A Cautionary Tale for Corporate Counsel from The Saskatchewan Court of Appeal

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In the Saskatchewan Court of Appeal’s recent decision in CPC Networks Corp. v McDougall Gauley LLP, 2021 SKCA 127, the SKCA considered two issues of particular interest to corporate counsel and shareholders in closely held corporations. The first related to confidentiality and privilege of a corporate client’s file and the client’s entitlement to said file following a change of control. And the second pertained to the application of The Limitations Act, SS 2004, c L-16.1. to derivative actions brought under Saskatchewan’s Business Corporations Act, RSS 1978, c B-10 (BCA). By way of background, CPC was a closely held corporation and the developer, owner, and operator of a fiber-optic network in Saskatoon prior to a breakdown in the working relationship between several of its shareholders. Two minority shareholders, Adams and Ayers subsequently became majority shareholders and directors in 2016 following CPC’s liquidation. At the same time, the previous majority shareholders resigned from the Board. Adams and Ayers, on behalf of CPC, demanded McDougall Gauley LLP (“McDougall”), lawyers for CPC retained by the previous majority shareholders, deliver all files related to CPC to them as CPC’s new directors. Adams and Ayers also applied for leave to bring a derivative action against McDougall under the BCA for assisting/acting for the former majority shareholders/directors in ways that breached McDougall’s fiduciary duties to CPC. Both the leave application and an application for production of the CPC client files held by McDougall were considered by a judge of the Saskatchewan Court of Queen’s Bench in Chambers and both were denied in a decision handed down in 2019 (2019 SKQB 251), which led to this appeal before the SKCA.

In relation to Adams and Ayers demand for the production of CPC’s files from McDougall, the Chambers judge had refused Adams and Ayers request on two grounds. The first was the alleged effect of the earlier Liquidation Order, and the second was solicitor-client privilege. The SKCA disagreed with the Chambers judge’s conclusions with respect to both. The Court interpreted the Liquidation Order and found that it did not interfere with CPC’s right to claim or collect this part of CPC’s property. (1) In relation to the claim of privilege over the files, the SKCA’s conclusion appears to have been motivated by McDougall’s insistence that it had only acted on CPC’s behalf and had never taken instructions from any individual director or shareholder in their personal capacity in relation to any of the matters complained of by Adams and Avery. For if that were true, then it would be elementary that the privilege in question belongs to CPC alone, and that privilege could not provide any basis to withhold the files from CPC itself. (2) This meant that CPC and its agents had the right to demand all documents from McDougall, regardless of the fact that different natural persons now represented CPC as its duly appointed directors. This is a timely reminder that when counsel work for corporate clients, counsel must keep in mind the difference between the interests of the corporation and its directors and shareholders, and to remember whose interests counsel is actually responsible for.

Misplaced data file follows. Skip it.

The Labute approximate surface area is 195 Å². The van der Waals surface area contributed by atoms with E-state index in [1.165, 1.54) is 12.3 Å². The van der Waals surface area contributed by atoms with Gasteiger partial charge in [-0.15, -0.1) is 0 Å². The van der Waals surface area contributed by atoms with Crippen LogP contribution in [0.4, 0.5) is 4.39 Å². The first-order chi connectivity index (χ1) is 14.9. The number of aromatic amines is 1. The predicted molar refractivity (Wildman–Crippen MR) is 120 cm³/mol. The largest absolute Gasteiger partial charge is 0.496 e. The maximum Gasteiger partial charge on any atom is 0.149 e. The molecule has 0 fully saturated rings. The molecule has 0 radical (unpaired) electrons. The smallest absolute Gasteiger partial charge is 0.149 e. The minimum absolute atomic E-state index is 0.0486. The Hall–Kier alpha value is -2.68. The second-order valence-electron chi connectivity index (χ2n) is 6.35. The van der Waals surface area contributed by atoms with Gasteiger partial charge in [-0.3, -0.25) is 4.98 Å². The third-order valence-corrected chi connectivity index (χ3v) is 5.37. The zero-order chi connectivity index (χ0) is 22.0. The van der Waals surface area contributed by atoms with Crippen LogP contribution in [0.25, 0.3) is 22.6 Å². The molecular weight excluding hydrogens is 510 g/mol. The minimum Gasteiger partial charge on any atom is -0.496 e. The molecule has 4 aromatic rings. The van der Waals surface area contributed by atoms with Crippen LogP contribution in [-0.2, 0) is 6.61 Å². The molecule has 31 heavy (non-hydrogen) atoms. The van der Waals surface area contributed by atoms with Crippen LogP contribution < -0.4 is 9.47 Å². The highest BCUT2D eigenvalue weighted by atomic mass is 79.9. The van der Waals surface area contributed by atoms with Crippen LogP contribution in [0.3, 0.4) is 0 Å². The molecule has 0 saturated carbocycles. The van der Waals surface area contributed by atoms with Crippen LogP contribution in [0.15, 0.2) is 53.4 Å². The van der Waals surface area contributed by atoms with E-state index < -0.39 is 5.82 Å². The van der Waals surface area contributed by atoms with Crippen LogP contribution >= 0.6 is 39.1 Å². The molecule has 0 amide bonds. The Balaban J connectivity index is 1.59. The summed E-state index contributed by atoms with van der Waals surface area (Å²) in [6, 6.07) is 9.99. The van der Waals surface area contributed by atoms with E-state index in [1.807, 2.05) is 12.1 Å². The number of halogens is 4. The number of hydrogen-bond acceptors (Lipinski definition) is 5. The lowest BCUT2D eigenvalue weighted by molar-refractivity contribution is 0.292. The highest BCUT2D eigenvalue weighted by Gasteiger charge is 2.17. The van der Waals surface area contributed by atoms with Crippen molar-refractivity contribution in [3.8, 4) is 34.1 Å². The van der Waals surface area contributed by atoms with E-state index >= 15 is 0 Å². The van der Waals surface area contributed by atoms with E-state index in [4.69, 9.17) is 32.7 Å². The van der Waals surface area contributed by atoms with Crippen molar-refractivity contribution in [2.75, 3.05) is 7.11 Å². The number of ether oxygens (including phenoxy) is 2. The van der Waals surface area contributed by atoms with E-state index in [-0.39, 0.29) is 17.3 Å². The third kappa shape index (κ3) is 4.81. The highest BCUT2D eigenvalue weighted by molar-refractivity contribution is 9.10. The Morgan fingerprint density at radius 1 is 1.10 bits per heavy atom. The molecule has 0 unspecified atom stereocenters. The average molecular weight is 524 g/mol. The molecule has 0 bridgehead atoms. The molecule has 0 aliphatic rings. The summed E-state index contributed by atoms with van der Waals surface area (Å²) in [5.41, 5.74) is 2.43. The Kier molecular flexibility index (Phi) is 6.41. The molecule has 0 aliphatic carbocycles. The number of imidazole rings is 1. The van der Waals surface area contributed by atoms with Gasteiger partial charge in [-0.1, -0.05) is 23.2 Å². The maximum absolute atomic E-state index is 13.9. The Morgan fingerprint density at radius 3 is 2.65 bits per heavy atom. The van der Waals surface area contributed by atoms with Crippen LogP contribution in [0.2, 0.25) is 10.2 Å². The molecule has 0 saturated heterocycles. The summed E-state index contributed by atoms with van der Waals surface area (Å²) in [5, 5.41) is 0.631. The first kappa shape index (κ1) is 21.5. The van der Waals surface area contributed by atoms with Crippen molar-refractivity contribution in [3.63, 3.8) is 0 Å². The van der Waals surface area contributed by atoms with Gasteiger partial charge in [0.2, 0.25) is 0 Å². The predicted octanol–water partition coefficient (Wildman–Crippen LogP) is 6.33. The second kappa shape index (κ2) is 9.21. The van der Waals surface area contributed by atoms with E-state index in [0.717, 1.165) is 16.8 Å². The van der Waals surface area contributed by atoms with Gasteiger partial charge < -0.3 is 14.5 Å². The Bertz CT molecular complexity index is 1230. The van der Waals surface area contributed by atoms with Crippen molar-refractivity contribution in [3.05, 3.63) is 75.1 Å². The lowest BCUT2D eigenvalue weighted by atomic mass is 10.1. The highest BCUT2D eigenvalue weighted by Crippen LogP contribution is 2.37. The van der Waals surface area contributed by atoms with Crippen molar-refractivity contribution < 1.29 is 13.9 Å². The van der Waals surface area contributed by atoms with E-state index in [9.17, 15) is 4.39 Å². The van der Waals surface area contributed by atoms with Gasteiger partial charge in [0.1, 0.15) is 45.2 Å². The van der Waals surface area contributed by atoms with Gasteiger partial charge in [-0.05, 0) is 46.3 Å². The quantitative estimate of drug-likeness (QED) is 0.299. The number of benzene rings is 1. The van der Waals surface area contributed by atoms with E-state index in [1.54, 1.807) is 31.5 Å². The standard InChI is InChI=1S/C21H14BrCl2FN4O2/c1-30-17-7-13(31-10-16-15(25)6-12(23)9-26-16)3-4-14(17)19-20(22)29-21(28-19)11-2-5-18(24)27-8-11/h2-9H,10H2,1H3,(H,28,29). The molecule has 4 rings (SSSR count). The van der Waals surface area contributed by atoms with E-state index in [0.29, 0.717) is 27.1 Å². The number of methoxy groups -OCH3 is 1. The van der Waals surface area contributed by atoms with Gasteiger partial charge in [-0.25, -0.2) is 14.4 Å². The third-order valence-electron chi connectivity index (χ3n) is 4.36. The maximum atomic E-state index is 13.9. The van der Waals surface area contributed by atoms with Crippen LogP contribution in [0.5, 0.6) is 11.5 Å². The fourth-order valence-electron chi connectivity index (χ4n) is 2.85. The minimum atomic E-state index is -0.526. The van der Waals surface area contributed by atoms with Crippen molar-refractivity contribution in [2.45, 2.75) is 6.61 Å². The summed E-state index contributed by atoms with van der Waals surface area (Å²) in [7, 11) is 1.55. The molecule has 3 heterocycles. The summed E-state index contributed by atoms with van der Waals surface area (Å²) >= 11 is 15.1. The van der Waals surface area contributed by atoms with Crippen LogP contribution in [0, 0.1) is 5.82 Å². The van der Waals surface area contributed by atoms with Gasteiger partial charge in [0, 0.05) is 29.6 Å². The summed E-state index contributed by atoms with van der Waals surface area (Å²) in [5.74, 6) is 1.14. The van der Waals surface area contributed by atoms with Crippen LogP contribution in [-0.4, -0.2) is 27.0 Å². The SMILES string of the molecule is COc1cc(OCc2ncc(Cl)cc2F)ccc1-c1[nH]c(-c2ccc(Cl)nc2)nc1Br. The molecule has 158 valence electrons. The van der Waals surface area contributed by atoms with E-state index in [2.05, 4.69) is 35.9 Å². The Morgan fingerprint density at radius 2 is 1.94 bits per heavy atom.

With regard to leave to bring the derivative action, the Chambers judge had refused the application on the basis that four years had elapsed since the initial discovery of the wrongs in

question by Adams and Ayers and that The Limitations Act in Saskatchewan provided for a limitation period of only two years from the date of discovery. (3) The SKCA overturned this aspect of the Chambers judge’s decision because in its view the knowledge of Adams and Ayers as minority shareholders could not have triggered the start of the limitation period. Instead, because the claim belonged to CPC, the limitation period could only have begun to run once those connected with the alleged wrongdoing were no longer in control of CPC. And this only occurred in 2016 when the previous majority shareholders in CPC resigned from the Board, and Adams and Ayers assumed control of CPC, and thus control of any claim that CPC could bring. This meant that the limitation period had not expired by the time that leave had been sought, and the SKCA granted leave accordingly. This aspect of the decision may be particularly helpful for lawyers in Manitoba because the new Limitations Act, SM 2021, c 44 has introduced discoverability as requirement for limitation periods to start. And this case is highly persuasive authority for the proposition that for a limitation period to commence, the person discovering the claim must also control it.

(1) CPC Networks Corp. v McDougall, 2021 SKCA 127 at para 51-52 [CPC].

(2) Ibid at para 57.

(3) The Limitations Act, S.S. 2004, c. L-16.1, s 5; CPC, supra note 1 at para 64.

By Xiyuan Feng – Supervised by Professor Maharaj


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